The United States Department of Education's Race to the Top District (RTTD) competition is a new way that the federal government is encourading innovation. This competition let districts, rather than states, apply and its goal is to promote local solutions and personalized learning.
For instance, New Haven Unified School District (NHUSD) in California won $28 million over four years to expand programs and activities. These programs and activites include:
- hiring additional literacy, math and assessment coaches to help teachers use data to personalize instruction for students and leadership development,
- buying mini tablets for every two elementary school students and for each middle and high school student,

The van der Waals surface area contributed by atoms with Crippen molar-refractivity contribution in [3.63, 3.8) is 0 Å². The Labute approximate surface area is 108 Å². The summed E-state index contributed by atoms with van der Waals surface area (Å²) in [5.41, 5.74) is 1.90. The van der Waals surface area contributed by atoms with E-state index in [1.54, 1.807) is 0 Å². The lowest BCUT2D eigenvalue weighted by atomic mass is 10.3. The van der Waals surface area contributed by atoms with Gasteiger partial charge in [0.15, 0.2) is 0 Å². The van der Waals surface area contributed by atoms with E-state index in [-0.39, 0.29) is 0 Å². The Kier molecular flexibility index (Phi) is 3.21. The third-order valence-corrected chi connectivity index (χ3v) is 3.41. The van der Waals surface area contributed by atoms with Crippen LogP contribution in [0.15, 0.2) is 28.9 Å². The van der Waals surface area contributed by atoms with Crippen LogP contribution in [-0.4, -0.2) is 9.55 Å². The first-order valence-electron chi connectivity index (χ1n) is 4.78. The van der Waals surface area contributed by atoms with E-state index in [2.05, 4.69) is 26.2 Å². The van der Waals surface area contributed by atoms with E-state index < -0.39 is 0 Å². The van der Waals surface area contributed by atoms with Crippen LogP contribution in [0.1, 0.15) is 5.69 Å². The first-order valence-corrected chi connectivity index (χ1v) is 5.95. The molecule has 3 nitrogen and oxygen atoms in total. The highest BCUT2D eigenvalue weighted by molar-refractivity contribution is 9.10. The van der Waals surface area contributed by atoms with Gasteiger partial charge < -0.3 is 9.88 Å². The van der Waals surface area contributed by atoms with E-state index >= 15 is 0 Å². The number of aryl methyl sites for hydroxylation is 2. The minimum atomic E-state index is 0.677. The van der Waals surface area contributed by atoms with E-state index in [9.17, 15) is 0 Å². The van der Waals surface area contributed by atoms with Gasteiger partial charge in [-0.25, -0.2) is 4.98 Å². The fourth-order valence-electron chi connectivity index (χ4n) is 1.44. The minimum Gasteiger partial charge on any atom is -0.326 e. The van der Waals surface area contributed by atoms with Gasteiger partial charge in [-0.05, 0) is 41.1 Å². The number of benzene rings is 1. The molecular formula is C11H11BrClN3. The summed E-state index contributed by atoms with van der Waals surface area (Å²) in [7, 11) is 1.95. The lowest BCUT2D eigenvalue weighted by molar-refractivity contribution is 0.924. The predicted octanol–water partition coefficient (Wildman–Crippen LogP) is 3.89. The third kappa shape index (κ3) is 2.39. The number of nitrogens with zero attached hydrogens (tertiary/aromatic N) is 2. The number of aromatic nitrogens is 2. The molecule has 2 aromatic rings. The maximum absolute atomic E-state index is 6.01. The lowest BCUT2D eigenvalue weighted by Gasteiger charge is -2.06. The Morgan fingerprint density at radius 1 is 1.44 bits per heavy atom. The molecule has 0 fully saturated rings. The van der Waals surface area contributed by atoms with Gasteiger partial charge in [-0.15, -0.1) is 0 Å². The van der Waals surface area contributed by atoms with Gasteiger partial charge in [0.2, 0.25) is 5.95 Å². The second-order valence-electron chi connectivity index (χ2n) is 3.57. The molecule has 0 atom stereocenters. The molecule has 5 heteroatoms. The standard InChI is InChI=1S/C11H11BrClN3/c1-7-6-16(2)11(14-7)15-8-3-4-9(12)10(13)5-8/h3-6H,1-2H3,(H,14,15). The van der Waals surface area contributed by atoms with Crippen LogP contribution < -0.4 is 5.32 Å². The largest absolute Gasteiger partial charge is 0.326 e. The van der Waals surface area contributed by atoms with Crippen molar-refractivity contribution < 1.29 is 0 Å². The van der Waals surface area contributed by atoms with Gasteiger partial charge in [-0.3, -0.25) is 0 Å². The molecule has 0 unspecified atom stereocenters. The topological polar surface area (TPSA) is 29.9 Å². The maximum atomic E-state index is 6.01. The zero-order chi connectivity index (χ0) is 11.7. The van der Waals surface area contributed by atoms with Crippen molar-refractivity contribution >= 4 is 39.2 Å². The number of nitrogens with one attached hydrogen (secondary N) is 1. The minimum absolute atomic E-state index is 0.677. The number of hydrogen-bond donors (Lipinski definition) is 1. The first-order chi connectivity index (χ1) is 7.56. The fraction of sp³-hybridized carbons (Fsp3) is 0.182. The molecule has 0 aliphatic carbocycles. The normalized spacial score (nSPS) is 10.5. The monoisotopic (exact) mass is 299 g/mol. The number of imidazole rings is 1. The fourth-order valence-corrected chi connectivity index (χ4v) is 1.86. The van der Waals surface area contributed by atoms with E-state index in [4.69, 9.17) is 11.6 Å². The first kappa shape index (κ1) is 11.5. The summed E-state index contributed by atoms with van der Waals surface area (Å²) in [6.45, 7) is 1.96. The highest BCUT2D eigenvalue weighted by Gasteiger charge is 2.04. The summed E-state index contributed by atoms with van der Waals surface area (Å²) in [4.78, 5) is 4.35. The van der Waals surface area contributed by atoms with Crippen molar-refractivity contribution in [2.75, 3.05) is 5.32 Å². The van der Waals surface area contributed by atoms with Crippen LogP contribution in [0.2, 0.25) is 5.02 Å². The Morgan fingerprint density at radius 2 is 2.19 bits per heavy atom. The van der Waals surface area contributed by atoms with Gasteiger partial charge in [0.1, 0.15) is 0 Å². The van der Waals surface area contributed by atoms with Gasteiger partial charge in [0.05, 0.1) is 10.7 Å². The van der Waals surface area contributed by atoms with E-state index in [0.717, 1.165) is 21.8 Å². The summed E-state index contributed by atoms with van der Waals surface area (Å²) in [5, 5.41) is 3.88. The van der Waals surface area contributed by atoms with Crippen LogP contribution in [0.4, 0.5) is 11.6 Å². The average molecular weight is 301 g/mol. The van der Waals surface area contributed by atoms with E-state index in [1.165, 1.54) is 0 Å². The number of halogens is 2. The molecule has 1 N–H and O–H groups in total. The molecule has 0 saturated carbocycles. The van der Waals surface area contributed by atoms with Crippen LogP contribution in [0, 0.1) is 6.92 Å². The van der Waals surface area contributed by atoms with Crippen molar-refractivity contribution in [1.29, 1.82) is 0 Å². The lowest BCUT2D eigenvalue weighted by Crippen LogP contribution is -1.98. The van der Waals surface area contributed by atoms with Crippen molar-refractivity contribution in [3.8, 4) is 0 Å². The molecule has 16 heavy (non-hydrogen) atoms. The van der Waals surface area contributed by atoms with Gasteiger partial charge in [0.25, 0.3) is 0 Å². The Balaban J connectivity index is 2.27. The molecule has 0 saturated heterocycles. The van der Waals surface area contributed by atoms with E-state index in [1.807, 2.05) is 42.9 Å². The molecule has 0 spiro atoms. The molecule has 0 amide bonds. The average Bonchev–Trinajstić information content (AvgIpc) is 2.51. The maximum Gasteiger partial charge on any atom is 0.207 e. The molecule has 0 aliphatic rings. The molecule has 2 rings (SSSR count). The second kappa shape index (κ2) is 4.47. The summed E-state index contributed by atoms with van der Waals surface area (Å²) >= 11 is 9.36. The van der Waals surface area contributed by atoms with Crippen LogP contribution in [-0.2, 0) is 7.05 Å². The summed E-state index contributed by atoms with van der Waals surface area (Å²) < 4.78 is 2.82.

- hiring IT professionals to support the technology, and
- expanding online courses for high school students and to reduce class sizes for English learners.
Click here to see NHUSD educators speak how they expect the grant to positivly affect teaching and learning.
In addition to New Haven Unified school districts, there were 15 other RTTD winners including three charter school organizations, traditional districts such as Carson City, Nev., and Guilford County, N.C., and a group of 22 rural districts from Kentucky
Federal policymakers could also consider additional funding support to help states and districts address some of the most difficult aspects of teacher evaluation, such as developing professional development models or effective non-tested grades and subject (NTGS) assessments. Such grants could help states and school districts with new ways to innovation and new ways to approach evaluation programs to replicate elsewhere. A funding stream such as or similar to the Department’s Investing in Innovation Fund (i3) is one such possibility.